Skip to main content
The Official Site of the Edmonton Oilers

FEATURE: McLellan gets a 'fresh base' to work with in his return

Oilers Head Coach convinced that he, Peter Chiarelli and the organization can return to success

by Paul Gazzola /

EDMONTON, AB - There was going to be an announcement. The only unknown was when.

But on Friday, Oilers President of Hockey Operations and General Manager Peter Chiarelli declared coaching changes.

View More

In Depth: Man of Steel

This week's In Depth is on defenceman Darnell Nurse knocking on the door of National Hockey League prominence

by Ryan Frankson /



I love watching Darnell play.

In 2013, we were opening for The Tragically Hip in Sault Ste. Marie, and this tall kid introduces himself to me at the merch booth, saying he's from Hamilton. It was Darnell! Since then I've watched with pride his ascent through the OHL and to the pros.

When we play in Edmonton, he brings his teammates to the show. During the summer when he's home, we'll find time to hang at an Arkells show. A sweet memory was a dinner at Paul Coffey's cottage last summer in Muskoka. It felt good to be around such fine company and to keep finding each other in different places.

People in Hamilton are always proud of our native sons and daughters who go out in to the world and do things. What the Nurse family has collectively accomplished in sports is remarkable.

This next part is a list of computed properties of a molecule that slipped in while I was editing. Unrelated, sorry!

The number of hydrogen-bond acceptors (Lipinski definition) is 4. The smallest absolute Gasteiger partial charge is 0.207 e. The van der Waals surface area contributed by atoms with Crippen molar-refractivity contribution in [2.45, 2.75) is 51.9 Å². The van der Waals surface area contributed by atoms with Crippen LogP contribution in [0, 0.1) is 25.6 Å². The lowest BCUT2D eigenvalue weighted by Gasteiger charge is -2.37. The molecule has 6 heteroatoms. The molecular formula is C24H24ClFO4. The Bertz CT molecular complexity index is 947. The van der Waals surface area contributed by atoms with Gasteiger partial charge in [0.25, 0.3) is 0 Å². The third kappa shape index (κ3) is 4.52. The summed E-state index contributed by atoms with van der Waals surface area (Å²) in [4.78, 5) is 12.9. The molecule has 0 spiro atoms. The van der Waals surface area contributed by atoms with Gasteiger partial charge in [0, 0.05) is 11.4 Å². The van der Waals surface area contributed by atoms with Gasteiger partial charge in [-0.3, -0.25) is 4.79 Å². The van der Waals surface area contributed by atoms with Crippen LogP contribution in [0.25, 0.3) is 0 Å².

In South Korea at this year's Winter Olympics, we had a chance to hang with his cousin Sarah who plays for the Canadian women's hockey team - she exhibited all the things I like about Darnell. They're humble, hard-working and ready to perform.

Whether you're a musician or an athlete, you're just looking for an opportunity to prove you're capable of performing on the biggest stage.

Every time Darnell is matched up against the toughest competition, he offers grit, consistency and maturity. These are skills that'll serve him for a long time as a pro.


View More

IN DEPTH: Trailblazer

This week's In Depth is on Ryan Strome and the path that brought him and his brothers to the NHL

by Meg Tilley /



Ryan was flying from Toronto to Chicago, I was flying from Arizona to Chicago. We were on the plane at the same time.

As soon as I landed I saw he messaged me, "Text me when you land."

I didn't even check Twitter, I just responded, "I landed."